Beginning in April, 2015, Doug Cooley piloted a sailboat west from the coast of Mexico, three thousand miles, to the Marquesas Islands, in French Polynesia. Keeping a nautical log he “found a way into a process” of writing, as William Stafford explains. – mg
A writer is not so much someone who has something to say and the skills to enable the saying, as a writer is someone who has found a way into a process that will bring about things to say that never would have happened if the process hadn’t been entered. It’s a creative thing. And those who say of writing that it is done by learning grammar, a lot of rules and so on—no, I doubt that. The activity makes things happen.
~ William Stafford, University of Scranton 11.5.1979
The Pacific Puddle Jump, 2015
So it is Monday, April 20, 2015, which is day fourteen of the Pacific Puddle Jump adventure and I am finally settling down to do some journaling. The great weather window that was forecast for April 7th, did not materialize, so we sailed twenty miles up to Punta de Mita to clean the barnacles off, and get mentally, and physically ready for the big jump. We awoke, on Tuesday the 8th, spent an hour scrubbing the bottom, did a quick rinse off, and decided to depart, since the next favorable weather window was likely seven to ten days away. We knew we would likely have to rely on Gambol’s motor the first two days to get into any real North East trade wind pattern.
This morning we were greeted by five juvenile dolphin playing in our bow wake, at sunrise. These were beautiful dolphin, having speckled markings on a primarily grey body. They darted and played back and forth, just off our bow and I remained on the bowsprit observing and chatting with them for at least twenty minutes. They seemed content to stay for some time, and then departed after I returned to the cockpit. Interacting with beautiful animals like this is an instant reminder of one of the major reasons I am out here.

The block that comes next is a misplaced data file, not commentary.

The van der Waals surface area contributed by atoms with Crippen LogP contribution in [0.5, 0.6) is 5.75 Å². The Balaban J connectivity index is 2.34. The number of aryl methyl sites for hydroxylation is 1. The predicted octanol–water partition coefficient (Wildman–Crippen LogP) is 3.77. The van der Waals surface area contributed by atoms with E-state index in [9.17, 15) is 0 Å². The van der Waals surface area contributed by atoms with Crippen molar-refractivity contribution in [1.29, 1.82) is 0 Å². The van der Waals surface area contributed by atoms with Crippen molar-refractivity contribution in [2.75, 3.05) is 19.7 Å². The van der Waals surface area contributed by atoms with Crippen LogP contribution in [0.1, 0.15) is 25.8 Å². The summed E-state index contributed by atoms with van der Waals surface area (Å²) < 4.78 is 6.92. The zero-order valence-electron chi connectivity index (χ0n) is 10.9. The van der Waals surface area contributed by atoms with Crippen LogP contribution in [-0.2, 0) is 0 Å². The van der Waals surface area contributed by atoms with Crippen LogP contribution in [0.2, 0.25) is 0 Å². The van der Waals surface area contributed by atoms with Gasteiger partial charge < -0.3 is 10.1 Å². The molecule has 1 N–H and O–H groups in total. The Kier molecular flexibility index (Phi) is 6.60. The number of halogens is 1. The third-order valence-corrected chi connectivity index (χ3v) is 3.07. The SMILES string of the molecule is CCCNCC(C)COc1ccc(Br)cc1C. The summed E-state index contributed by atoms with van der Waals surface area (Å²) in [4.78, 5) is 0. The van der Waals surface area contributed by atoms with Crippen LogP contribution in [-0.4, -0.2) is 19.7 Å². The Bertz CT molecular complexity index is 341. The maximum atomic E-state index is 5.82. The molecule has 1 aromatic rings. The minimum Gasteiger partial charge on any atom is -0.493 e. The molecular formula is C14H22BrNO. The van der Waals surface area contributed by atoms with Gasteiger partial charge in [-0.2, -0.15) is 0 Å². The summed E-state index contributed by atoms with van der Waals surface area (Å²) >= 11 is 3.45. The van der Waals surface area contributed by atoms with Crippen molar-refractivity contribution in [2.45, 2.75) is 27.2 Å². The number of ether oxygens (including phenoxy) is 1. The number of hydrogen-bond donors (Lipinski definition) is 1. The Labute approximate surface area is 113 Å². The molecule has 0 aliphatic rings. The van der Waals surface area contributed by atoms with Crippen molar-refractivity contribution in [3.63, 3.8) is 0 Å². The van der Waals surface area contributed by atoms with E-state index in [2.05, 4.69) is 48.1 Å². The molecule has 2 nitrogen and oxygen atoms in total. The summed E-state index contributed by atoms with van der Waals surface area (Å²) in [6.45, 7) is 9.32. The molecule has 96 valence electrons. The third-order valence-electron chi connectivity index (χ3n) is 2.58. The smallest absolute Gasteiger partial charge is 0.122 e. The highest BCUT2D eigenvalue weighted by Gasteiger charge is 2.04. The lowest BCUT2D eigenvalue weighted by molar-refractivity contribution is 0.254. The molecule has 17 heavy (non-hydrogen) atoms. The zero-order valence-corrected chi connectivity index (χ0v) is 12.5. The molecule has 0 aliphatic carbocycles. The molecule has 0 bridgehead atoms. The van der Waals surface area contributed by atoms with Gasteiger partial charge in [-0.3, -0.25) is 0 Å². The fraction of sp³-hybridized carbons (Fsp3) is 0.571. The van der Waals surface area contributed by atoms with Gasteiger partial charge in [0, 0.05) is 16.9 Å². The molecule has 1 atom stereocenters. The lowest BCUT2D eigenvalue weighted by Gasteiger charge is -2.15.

We have also been accompanied by a gull that looks like a booby, and as I was regretting not having better bird books aboard, I decided to search through the numerous books that David had left aboard when I bought the boat from him last year. Wouldn’t you know it, that among the books I found A Guide to Seabirds on the Ocean Routes, by Gerald Tuck. The copyright date is 1980, and it was printed in Great Britain, as are many of the books.
David is British by birth, now residing in Canada, and had shared the story of how he built a wooden sailboat in his twenties and sailed her across the Atlantic and into Caribbean waters. Anyway, although pleased with this find—the book is of fine quality—it is missing the companion book that has the extensive listing and pictures of the dozens of birds along these routes.
I learn that brown boobies, close cousins to the revered blue-footed boobies, are occasionally accompanied by a similarly built booby which has the same basic brown colorings, but that the upper surface of their wings are a brilliant white. This book mentions the wonderful frigate birds which we enjoyed in San Blas, La Cruz, and then Puerta Vallarta. They apparently do not travel much off shore as we have not seen them since departing Point Mita.